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Here you will find exciting books about Politics. Below is a selection of over 10.000 books on the subject.Vis mere
'The biggest threat to our freedom in the 21st century isn't coronavirus but hysterically woke liberals trying to kill democracy by suppressing free speech.
A journalist who's been attacked by Antifa writes a deeply researched and reported account of the group's history and tactics.
A parody that includes 12 detailed Where's Wally-esque illustrations featuring many of the UK's best-known politicians from Dom Cummings and Boris Johnson to Jacob Rees-Mogg and Matt Hancock.
'If there's any message I want people to take from this book, it is hope that, even in the hardest of times, life is worth living, one precious moment at a time.' Vicky Phelan
Contrary to the usual image of the press as cantankerous, obstinate, and ubiquitous in its search for truth, Edward Herman and Noam Chomsky depict how an underlying elite consensus largely structures all facets of the news.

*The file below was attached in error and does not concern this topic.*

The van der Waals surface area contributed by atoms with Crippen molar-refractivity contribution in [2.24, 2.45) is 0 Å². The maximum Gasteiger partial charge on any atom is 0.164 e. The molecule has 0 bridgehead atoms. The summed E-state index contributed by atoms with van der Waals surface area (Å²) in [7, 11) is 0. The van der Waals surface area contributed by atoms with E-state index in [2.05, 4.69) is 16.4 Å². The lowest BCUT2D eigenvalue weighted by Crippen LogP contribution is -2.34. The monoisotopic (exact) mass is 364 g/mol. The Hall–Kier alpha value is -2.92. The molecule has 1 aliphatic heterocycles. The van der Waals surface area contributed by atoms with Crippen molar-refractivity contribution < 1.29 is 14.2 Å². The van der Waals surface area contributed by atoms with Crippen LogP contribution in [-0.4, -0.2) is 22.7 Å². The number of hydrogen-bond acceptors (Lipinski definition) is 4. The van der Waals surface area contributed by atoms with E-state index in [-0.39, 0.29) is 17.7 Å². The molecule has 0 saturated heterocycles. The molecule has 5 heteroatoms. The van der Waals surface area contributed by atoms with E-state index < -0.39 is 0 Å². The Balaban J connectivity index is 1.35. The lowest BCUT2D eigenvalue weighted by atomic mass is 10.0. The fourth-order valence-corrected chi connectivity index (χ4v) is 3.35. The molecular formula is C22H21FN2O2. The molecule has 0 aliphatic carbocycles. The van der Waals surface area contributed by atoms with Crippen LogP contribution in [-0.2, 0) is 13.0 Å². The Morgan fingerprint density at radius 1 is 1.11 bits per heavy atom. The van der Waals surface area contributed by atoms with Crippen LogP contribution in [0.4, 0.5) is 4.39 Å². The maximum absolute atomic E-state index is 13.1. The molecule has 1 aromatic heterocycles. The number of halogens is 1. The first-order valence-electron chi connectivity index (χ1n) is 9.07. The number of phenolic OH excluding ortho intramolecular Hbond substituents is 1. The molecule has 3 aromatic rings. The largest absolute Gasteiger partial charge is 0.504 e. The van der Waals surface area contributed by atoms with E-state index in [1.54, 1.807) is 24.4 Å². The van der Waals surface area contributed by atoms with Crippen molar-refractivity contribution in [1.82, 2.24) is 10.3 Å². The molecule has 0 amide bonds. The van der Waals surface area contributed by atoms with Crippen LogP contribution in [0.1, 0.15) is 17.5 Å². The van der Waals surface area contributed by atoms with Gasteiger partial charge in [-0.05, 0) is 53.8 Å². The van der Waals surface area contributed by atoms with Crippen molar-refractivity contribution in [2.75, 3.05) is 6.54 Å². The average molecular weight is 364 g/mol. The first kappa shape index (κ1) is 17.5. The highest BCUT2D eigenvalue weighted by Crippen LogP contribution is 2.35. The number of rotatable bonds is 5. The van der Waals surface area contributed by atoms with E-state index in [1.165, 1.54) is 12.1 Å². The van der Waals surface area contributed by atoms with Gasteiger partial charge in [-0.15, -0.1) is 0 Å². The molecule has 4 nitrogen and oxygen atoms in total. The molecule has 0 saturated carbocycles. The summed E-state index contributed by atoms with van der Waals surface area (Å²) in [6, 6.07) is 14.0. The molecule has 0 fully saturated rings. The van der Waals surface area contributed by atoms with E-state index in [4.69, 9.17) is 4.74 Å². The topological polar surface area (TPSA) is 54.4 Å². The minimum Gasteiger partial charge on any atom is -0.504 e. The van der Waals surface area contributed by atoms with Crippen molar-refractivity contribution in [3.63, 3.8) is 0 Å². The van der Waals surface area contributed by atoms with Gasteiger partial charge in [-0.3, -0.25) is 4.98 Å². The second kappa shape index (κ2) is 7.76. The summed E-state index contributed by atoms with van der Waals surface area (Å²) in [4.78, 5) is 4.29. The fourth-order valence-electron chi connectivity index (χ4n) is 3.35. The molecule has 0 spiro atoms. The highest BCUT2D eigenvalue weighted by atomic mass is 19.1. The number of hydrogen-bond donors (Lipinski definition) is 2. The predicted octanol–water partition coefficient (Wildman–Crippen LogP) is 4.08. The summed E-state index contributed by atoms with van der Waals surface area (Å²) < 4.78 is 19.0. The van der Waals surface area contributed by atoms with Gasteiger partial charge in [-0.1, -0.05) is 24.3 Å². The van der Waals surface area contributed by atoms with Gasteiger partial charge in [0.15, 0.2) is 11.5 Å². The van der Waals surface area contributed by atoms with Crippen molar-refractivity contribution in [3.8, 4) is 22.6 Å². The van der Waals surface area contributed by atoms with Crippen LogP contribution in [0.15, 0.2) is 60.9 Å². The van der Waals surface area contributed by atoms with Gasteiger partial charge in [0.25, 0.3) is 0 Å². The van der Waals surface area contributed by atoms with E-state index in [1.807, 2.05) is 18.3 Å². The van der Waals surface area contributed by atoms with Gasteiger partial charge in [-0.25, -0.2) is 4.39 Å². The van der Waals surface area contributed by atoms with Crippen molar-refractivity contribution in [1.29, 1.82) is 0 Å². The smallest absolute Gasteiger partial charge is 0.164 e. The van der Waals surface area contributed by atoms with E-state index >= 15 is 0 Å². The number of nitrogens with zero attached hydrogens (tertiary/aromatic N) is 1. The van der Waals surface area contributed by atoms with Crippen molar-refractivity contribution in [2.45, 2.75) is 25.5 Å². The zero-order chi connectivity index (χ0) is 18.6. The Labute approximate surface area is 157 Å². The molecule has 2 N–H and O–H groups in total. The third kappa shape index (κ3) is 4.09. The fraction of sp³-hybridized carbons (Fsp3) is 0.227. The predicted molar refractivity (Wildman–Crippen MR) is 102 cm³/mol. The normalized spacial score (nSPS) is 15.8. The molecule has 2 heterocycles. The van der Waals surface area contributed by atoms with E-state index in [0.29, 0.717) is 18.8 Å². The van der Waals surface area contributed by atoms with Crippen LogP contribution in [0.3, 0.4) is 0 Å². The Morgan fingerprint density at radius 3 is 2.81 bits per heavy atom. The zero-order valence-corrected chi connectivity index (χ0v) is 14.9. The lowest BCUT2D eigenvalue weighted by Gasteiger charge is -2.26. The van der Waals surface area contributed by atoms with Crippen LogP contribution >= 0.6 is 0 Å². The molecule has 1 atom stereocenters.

A provocative and entertaining exploration of the country that Britons love to hate by one of our most respected journalists.
A masterclass in cat-and-mouse espionage suspense - and the last lost novel - from the iconic Number One bestseller Ian Rankin...
Guardian 'literary highlights of 2020'Sunday Times 'books to watch out for in 2020'New Statesman 'books to read in 2020'Evening Standard 'thirteen titles to look for in 2020'Tom Bower is acknowledged as Britain's leading investigative writer.
** THE NEW BOOK FROM THE AWARD-WINNING COMEDIAN AND WRITER ** 'A quintessentially British, well-bred master of wry .
From post-colonial arrogance to climate disaster, Frankie Boyle takes a characteristically unsparing look at the key issues on our political horizon, in this instalment of the FUTURES series